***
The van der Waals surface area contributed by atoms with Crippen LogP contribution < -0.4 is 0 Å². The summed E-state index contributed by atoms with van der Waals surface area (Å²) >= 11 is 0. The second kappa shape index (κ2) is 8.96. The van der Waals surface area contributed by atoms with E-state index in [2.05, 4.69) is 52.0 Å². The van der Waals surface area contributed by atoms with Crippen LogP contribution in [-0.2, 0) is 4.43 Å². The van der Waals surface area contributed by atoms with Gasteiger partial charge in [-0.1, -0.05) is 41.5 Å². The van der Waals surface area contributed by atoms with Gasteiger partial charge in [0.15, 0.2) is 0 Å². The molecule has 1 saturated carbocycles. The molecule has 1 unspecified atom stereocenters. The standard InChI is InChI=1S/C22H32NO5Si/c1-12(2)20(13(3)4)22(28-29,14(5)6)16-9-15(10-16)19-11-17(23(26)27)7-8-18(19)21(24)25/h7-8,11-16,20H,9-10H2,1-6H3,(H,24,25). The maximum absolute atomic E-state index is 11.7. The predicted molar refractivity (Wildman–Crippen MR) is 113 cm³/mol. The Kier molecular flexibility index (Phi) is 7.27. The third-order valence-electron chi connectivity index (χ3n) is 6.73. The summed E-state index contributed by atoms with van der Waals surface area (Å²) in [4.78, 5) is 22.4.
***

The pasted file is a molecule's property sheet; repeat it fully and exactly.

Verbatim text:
The van der Waals surface area contributed by atoms with Crippen LogP contribution < -0.4 is 0 Å². The summed E-state index contributed by atoms with van der Waals surface area (Å²) >= 11 is 0. The second kappa shape index (κ2) is 8.96. The van der Waals surface area contributed by atoms with E-state index in [2.05, 4.69) is 52.0 Å². The van der Waals surface area contributed by atoms with Crippen LogP contribution in [-0.2, 0) is 4.43 Å². The van der Waals surface area contributed by atoms with Gasteiger partial charge in [-0.1, -0.05) is 41.5 Å². The van der Waals surface area contributed by atoms with Gasteiger partial charge in [0.15, 0.2) is 0 Å². The molecule has 1 saturated carbocycles. The molecule has 1 unspecified atom stereocenters. The standard InChI is InChI=1S/C22H32NO5Si/c1-12(2)20(13(3)4)22(28-29,14(5)6)16-9-15(10-16)19-11-17(23(26)27)7-8-18(19)21(24)25/h7-8,11-16,20H,9-10H2,1-6H3,(H,24,25). The maximum absolute atomic E-state index is 11.7. The predicted molar refractivity (Wildman–Crippen MR) is 113 cm³/mol. The Kier molecular flexibility index (Phi) is 7.27. The third-order valence-electron chi connectivity index (χ3n) is 6.73. The summed E-state index contributed by atoms with van der Waals surface area (Å²) in [4.78, 5) is 22.4.